Understanding Capacitive Deionization Performance By Comparing Its Electrical Response with an Electrochemical Supercapacitor
When a supercapacitor is charged, energy used is influenced by different parameters such as the current intensity, the electrode capacitance, and also by the current intensity of the previous step (discharge). If the capacitor operates under ideal conditions (i.e, high conductor electrolyte, low resistance connections), the influence of these parameters is practically negligible. However, if the system works under non-ideal conditions (greater electrolyte resistance) as in a CDI system, the influence of these parameters in subsequent stages may be relevant when the current intensity during charging is different than that used in discharge.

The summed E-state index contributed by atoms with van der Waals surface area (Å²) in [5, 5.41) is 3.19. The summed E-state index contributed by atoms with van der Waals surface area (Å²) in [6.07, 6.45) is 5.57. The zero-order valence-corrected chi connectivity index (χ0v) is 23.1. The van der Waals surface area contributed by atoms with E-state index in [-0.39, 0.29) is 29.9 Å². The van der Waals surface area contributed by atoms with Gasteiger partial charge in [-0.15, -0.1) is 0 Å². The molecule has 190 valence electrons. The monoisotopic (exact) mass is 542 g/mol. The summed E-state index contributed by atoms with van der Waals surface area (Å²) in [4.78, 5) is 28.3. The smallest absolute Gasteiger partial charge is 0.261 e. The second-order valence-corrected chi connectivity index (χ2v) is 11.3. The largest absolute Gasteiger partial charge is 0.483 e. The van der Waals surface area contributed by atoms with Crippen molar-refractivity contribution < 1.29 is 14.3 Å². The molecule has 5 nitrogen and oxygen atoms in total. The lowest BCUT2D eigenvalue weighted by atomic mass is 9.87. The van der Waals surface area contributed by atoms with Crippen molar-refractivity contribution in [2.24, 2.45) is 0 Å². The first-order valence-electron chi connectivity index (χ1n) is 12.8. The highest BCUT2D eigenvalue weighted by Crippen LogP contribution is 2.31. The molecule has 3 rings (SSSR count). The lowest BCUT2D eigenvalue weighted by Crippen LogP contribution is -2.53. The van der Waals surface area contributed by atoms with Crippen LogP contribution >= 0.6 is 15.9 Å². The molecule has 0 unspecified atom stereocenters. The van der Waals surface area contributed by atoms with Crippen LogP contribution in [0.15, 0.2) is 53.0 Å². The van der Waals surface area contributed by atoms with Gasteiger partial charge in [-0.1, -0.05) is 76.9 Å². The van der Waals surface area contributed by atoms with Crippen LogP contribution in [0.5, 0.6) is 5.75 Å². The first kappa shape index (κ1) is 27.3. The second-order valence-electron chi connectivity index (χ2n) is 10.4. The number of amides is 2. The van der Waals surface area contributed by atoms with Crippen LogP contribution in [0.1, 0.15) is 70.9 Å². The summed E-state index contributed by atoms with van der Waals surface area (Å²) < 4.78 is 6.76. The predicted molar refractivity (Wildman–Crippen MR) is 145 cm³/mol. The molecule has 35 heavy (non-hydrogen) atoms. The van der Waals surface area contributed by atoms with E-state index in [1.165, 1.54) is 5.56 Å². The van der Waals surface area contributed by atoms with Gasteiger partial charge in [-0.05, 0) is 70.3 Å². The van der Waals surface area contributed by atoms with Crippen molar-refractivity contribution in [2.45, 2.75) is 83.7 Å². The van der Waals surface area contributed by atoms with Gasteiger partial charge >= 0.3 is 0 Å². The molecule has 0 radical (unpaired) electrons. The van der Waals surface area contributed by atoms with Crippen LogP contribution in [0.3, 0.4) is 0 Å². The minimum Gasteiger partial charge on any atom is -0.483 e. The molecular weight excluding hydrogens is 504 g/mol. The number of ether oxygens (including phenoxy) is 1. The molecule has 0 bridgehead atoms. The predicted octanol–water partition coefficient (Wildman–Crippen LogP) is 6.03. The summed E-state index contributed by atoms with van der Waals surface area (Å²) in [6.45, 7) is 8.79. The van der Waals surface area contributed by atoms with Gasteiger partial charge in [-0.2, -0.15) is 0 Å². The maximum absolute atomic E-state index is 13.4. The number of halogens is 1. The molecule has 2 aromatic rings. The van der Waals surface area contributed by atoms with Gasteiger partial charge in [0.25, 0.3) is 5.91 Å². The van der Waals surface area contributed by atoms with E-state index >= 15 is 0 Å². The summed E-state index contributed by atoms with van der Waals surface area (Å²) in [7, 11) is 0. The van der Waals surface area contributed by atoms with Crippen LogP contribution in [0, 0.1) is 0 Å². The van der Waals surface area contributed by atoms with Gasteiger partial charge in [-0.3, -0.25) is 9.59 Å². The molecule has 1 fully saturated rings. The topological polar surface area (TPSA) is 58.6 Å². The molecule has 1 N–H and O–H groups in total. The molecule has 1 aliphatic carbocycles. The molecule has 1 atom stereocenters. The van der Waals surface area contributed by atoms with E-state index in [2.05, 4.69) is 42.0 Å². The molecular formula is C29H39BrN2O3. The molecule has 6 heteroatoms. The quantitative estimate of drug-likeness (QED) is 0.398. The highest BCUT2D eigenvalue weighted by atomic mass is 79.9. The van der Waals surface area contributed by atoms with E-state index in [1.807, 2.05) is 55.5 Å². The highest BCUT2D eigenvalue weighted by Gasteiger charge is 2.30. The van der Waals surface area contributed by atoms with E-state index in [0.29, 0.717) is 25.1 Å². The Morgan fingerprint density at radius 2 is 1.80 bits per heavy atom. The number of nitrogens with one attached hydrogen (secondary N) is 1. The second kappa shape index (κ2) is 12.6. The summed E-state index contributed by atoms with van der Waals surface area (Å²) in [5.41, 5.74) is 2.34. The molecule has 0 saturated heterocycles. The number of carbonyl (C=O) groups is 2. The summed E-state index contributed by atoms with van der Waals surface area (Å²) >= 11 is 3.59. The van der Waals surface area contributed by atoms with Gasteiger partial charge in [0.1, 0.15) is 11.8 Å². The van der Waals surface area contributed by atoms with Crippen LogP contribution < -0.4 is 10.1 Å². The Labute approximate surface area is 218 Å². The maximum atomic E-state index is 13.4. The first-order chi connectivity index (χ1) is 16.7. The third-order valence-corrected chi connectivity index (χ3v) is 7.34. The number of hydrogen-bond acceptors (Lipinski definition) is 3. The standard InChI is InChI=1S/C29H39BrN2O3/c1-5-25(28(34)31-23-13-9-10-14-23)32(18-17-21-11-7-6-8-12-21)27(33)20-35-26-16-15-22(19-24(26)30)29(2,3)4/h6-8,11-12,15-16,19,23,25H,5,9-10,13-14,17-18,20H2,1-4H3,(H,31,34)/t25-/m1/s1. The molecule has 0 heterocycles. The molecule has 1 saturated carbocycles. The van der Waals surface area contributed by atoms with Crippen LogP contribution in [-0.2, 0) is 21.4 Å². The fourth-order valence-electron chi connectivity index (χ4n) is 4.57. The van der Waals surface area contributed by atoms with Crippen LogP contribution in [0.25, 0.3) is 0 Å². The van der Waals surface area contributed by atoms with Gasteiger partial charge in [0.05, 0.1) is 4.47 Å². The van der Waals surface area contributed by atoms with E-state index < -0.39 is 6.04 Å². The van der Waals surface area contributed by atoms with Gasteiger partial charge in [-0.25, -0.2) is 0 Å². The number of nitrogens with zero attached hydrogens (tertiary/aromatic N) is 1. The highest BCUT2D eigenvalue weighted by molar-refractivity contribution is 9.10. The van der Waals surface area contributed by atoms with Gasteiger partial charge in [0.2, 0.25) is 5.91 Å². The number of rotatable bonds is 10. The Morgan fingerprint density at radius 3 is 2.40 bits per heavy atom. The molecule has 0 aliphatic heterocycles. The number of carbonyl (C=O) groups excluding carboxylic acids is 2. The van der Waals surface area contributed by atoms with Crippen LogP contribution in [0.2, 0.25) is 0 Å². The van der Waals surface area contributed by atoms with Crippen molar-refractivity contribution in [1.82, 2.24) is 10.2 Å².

Thus, a better understanding of the operational problems arising from the use of Supercapacitors is significantly important to aid their application as CDI in real-world devices including desalination, municipal drinking water, wastewater treatment and water-reuse projects .
In this work, a 310 Farads – 2.5 Volts supercapacitor cell and a CDI stack (70 Farads – 1.5 Volts) are tested under new operational cycling modes based on successively apply discharge rates with the same charge intensity, and similarly different charging rates over constant discharge intensity . This approach allow to analyses comparatively the impact of applying charge and discharge at different rates on electrical performance (capacitance, resistance and round-trip energy efficiencies) of both technologies; supercapacitors and CDI.
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